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Photo of Canada's team standing and kneeling in front of its 2005 Solar Decathlon house.

Team Canada takes a break to enjoy a sunny moment in front of its winter-ready house.

Computer-generated image of Canada's 2005 Solar Decathlon house.

Sleek rooftop PV panels are just one example of team Canada's invisible-technology approach.

Solar Decathlon 2005

Canadian Solar

Concordia University and Université de Montréal

Smart House for a Cold Climate

In chilly Montreal, the appearance of the sun in winter is a welcome sight for more than one reason. "We hope to use weather prediction and smart controls as much as possible to effectively control the home," says Mark Pasini, Canadian Decathlon team project manager.

The Canadian Solar Decathlon team, made up of building, electrical, civil, and mechanical engineering students from Concordia University and industrial and architectural design students from L'Université de Montréal, set out to design a high-tech house in which most of the technology is invisible, seamlessly integrated through a special home automation system. The automation system monitors the home's temperature and links to controls throughout the house.

To help with designing the automation system and other aspects of the house, team members designed their own software to simulate the thermal behavior of the house. The software combines all the unique components of the house, including the automated blinds and the thermal storage. Phase-change materials and a wall of water placed adjacent to window glass serve as thermal storage and perpetuate the house's invisible-technology design approach.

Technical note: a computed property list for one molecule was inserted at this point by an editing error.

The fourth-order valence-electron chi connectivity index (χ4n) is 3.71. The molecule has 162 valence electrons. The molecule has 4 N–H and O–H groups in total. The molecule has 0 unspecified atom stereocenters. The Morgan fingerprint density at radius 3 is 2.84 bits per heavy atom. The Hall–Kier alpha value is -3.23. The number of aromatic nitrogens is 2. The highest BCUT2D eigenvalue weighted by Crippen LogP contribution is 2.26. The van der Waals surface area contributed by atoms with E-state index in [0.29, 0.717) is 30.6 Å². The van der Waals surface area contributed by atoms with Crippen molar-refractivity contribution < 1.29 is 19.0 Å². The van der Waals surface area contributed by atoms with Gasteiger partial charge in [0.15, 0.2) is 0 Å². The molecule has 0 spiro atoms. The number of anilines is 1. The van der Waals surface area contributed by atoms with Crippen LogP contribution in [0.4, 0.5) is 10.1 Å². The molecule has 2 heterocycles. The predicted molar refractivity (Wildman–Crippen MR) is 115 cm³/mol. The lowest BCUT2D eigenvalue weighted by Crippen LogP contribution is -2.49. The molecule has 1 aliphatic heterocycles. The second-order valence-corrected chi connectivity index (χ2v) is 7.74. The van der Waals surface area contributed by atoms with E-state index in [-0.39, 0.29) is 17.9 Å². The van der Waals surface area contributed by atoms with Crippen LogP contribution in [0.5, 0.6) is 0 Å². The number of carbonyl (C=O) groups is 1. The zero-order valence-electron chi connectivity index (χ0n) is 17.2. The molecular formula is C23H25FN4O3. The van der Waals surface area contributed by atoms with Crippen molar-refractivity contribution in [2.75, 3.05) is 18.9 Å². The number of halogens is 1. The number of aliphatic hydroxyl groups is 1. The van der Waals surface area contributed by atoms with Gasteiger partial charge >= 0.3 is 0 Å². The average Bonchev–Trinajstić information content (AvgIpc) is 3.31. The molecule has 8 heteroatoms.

The solar panels are also intended to be an unobtrusive, if not nearly invisible, technological feature. "People may not even realize they are solar panels," says Pasini. Whereas some PV systems are almost a double roofing system, the Canadian team's PV panel is basically an energy-generating roofing material.

Tight walls, lots of thermal storage, and plenty of foam insulation are important ingredients in this home built for a harsh, northern climate. But the students also boldly designed their house with large windows on the south-facing facade. Of course, the windows are triple glazed for the cold climate.

In addition to the need to design for a colder climate than many of the other schools, the Canadians also have other unusual responsibilities. The first is getting their house through U.S. customs, which requires extensive documentation of the materials they bring to the competition in Washington, D.C. And, finally, the students are proud to represent a larger constituency than most teams. Says Robert Moussa, student and leader of the electrical/PV team, "We are the only team from Canada, and so we feel we are representing a whole nation."

Team Contact

Prof. Andreas K. Athienitis
1257 Rue Guy
Montréal, Quebec
H3G 1M8, Canada
514-848-2424, ext. 8791